Another important trend that diGenova’s activities follow is that of developing a “community” of students, aimed at achieving some predefined results. This in order to allow them to focus on the achievement of shared objectives, working as a team, communicating with each other, without external supervision (or with that reduced to a minimum), as a useful training ground for the development of a maturation of soft skills. which will be of fundamental importance for their future, professional and otherwise.

It falls within this framework the participation of diGenova in the initiative promoted by DiCulther “a thousand hands for one story”, for the creation of a novel written by several hands by groups of students, gathered according to inter-class modalities, and belonging to different schools, an initiative that met with widespread resonance at both national and local level.

Another important initiative which is part of this action line, has consisted in the creation of courses for the creation of a digital Web TV, for participatory digital drafting.

The course focuses on the creation of a “WEB TV” platform in order to raise the students’ awareness of the innovative ways in which the Italian cultural heritage can be enhanced, participated and above all made to “emerge”, demonstrating how through a “smart” use of digital technology this tool allows to give visibility to a cultural heritage that is often hidden and / or little known, and this with reduced creation / operating costs and thanks to the pervasiveness of the Internet network

Moreover, a secondary  (but not so much) objective of the course is also to help students develop their creative potential through dynamic teaching, the development of transversal skills and the use of new technologies.

Through this course, it is hoped to achieve a series of results, such as knowing how to effectively manage and disseminate various types of cultural contents on multiple media, in multiple ways, and in multiple places,  and to maximize the audience of participants, using differentiated contents and methods. by user, to enhance the peculiarities of the territory, through the Geolocation of cultural fruition, using a critical approach to monitor and verify the effectiveness of the actions carried out to adapt them to the objective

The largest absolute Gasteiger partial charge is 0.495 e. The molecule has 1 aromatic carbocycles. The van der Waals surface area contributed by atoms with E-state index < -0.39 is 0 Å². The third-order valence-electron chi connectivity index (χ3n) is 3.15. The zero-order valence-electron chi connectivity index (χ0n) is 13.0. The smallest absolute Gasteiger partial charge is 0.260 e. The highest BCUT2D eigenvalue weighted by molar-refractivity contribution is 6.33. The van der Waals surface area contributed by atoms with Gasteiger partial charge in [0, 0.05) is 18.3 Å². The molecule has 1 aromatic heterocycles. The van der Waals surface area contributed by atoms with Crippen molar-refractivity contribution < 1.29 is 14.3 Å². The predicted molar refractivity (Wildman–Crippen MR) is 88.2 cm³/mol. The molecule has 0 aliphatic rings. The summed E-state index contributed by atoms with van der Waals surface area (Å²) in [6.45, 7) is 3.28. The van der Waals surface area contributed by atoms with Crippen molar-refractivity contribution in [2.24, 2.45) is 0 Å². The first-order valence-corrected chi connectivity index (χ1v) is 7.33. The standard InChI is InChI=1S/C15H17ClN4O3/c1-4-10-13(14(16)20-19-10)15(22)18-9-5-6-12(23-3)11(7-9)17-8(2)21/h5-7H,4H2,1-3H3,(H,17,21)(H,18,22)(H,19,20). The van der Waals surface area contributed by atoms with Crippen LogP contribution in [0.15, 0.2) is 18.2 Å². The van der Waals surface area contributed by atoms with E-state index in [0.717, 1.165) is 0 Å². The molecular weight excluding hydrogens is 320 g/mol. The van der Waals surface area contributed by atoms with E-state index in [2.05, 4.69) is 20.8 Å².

The Web TV-TG course of Digital Culture is part of the SCUOLARETE.IT initiative  (, a PNSD project that aggregates talents and good practices, which intends to enhance the excellence that in recent years have contributed to the positive and silent change of Italian school: this through the work of a group of Executives and teachers who have worked as agents of change, which, by gradually or suddenly changing the working environment, goes beyond the simple concept of digital in teaching, until it assumes the appearance of a real process of adapting school practices and contents to a world in constant change.

diGenova is  also  developing training and  update initiatives under way for the elderly sector, with the purpose to bridge the “digital gap” that prevents them from being citizens and fully active members of society. In particular, a collaboration was activated with the Ligurian Oncological Center (COL), a non-profit association that offers specialist medical examinations at advantageous prices, with the aim of promoting cancer prevention and the early diagnosis of tumors. The Digital Literacy courses, designed by diGenova and offered by COL to its members, provide the basic digital skills to use smartphones and PCs in everyday life, in relationships with friends, institutions, service providers, in order to manage, process and archive data and images that are now part of our daily life.  (

diGenova’s activities continue unabated, as do the actions aimed at finding new initiatives, and new actors to involve in this effort to spread digital culture. It is necessary to expand current activities, design new ones, find new places and new stakeholders with whom to carry out initiatives. There is no time to stop, nor, almost, to meditate: the digital revolution continues, inexorable, and those who cannot ride it are left behind, condemned to isolation and, increasingly, to irrelevance.

It is necessary to spread the digital culture, and that in an ever increasingly extensive, interpenetrated, participatory form. We must spread it in order not to die, as a community and as a country.

We hope that more and more people become aware of this.